Joseph Smith’s principal scribe, Oliver Cowdery, stated that by “looking through” the Urim and Thummim, Joseph “was able to read in English, the reformed Egyptian characters, which were engraved upon the plates” (A. W. B., “Mormonites,” Evangelical Magazine and Gospel Advocate 2 [Apr. 19, 1831]: 120). Some later historical accounts indicate that Joseph Smith sometimes also used another instrument while translating the Book of Mormon. This was a small oval stone, referred to as a seer stone, that he discovered several years before he obtained the golden plates. These accounts indicate that Joseph would sometimes place either the interpreters or the seer stone into a hat to block out light, which allowed him to better see the words that appeared on the instrument (see Richard E. Turley Jr., Robin S. Jensen, and Mark Ashurst-McGee, “Joseph the Seer,” Ensign, Oct. 2015, 49–54).
Elder Neal A. Maxwell further clarified the important aspects of the translation process as well as what is important for us to understand about it when he said:
“Of course, the real revelatory process involved Joseph’s mind and faith, which could not be seen by others in any case. …
“Why do we not have more disclosure concerning the process of translation of the Book of Mormon? Perhaps the full process was not disclosed because we would not be ready to understand it, even if given. Perhaps, too, the Lord wanted to leave the Book of Mormon in the realm of faith, though it is drenched with intrinsic evidence. After all, Christ instructed Mormon, who was reviewing the Savior’s own teachings among the Nephites, not to record all of them on the plates because ‘I will try the faith of my people’ (3 Ne. 26:11). Perhaps the details of translation are withheld also because we are intended to immerse ourselves in the substance of the book rather than becoming unduly concerned with the process by which we received it” (Neal A. Maxwell, “By the Gift and Power of God,” 40–41).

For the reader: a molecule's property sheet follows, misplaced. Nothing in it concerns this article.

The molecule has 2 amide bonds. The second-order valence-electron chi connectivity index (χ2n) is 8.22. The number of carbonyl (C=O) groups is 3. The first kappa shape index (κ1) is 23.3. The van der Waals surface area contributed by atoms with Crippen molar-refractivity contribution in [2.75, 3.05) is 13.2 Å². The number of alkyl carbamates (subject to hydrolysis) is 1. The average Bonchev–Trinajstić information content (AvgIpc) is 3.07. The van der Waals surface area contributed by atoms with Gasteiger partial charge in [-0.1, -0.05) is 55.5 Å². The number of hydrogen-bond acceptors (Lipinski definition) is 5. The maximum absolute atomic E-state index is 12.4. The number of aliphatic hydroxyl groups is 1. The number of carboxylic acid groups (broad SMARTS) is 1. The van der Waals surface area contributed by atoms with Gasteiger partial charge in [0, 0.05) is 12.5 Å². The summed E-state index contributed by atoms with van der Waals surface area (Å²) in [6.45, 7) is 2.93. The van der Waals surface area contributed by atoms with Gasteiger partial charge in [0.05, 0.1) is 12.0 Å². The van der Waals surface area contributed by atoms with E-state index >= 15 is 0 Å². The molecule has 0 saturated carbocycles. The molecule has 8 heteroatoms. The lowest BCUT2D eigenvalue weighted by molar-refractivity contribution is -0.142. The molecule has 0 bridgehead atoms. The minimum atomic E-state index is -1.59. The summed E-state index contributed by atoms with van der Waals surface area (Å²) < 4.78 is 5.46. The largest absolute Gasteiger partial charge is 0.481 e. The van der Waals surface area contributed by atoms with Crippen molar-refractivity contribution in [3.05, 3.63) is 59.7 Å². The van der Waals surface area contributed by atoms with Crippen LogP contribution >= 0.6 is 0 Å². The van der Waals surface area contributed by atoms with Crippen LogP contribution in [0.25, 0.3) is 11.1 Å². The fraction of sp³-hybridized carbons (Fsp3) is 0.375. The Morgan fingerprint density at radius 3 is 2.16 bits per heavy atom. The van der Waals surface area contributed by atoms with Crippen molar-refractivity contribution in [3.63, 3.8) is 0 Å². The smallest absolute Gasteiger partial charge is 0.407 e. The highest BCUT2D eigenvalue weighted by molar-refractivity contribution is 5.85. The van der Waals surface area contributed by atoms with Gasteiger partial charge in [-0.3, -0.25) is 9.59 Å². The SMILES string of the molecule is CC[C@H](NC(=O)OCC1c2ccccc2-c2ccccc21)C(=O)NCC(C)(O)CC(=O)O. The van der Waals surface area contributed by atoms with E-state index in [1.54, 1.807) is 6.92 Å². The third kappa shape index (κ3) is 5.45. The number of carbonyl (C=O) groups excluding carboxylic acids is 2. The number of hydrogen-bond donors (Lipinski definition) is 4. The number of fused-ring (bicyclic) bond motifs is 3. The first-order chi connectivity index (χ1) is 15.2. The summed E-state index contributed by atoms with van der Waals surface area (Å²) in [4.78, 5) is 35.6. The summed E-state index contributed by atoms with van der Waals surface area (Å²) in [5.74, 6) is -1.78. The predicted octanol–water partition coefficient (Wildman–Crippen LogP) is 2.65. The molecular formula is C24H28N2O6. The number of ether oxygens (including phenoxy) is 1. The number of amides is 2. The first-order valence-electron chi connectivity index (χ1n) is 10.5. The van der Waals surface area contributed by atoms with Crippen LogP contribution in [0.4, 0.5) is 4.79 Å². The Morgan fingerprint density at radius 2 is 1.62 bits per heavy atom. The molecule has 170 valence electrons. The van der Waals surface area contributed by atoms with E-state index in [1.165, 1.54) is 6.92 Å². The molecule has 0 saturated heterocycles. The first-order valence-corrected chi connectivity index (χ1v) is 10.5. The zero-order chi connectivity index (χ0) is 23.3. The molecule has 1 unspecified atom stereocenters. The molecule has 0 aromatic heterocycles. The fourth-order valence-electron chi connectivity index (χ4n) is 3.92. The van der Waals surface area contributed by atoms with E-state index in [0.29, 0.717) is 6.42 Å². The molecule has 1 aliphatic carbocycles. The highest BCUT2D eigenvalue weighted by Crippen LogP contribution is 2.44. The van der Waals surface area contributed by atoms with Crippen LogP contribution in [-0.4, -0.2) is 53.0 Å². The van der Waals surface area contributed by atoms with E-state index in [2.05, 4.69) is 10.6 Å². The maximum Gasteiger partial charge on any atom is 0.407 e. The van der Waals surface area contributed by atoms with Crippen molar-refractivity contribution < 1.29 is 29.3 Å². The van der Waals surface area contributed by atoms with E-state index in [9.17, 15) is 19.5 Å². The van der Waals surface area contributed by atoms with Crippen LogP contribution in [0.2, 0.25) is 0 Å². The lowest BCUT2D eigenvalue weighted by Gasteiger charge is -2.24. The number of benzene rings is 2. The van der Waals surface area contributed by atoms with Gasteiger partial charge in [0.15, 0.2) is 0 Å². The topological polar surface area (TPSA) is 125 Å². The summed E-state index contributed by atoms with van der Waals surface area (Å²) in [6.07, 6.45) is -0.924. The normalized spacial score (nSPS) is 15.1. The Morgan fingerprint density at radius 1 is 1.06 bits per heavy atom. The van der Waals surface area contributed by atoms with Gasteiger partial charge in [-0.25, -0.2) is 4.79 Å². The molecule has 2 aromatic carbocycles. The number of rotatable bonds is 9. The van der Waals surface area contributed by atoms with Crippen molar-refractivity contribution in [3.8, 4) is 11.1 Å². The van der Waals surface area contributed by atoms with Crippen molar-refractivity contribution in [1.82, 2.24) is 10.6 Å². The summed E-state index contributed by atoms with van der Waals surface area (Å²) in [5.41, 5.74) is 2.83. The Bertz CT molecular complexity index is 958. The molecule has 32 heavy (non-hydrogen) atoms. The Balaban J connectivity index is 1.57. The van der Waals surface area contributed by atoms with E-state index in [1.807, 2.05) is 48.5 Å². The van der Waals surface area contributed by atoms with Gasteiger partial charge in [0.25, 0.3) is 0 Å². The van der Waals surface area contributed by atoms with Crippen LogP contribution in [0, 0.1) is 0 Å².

If students have further questions about the Prophet Joseph Smith’s use of the Urim and Thummim or the seer stones, you might encourage them to read the the Gospel Topics essay “Book of Mormon Translation.”
How could the doctrine and information taught in these sources be helpful in responding to your family member’s question?
After sufficient time, invite several students to report what they discussed in their groups.
Divide students into pairs and give them each an opportunity to practice responding to the family member’s question in the scenario above.
You may want to conclude by testifying that Joseph Smith was called to be the Prophet of the Restoration and that he translated the Book of Mormon by the gift and power of God. Encourage students to use the principles of acquiring spiritual knowledge when they interact with people who have questions and also to strengthen their own testimonies.
Before class begins, have the following doctrinal mastery scripture references written on the board, or prepare them on a handout for your students:
Assign students to look up the reference that matches the number that corresponds with the month in which they were born. (Students born in January would look up scripture reference number 1, students born in February would look up scripture reference number 2, and so on. You may choose to assign these scriptures in other ways that might be more suited for your class. You may also assign each student more than one scripture if needed.)
Invite the students to read their scripture and choose two key words that could serve as descriptive clues. After sufficient time, invite the students to stand up and move around the room, asking other students for their key words. Using their Doctrinal Mastery Reference Guide, students should try to identify all 12 scripture references by talking to different students in the class. You could allow students to write their initials next to each reference correctly identified until they have found all 12 references.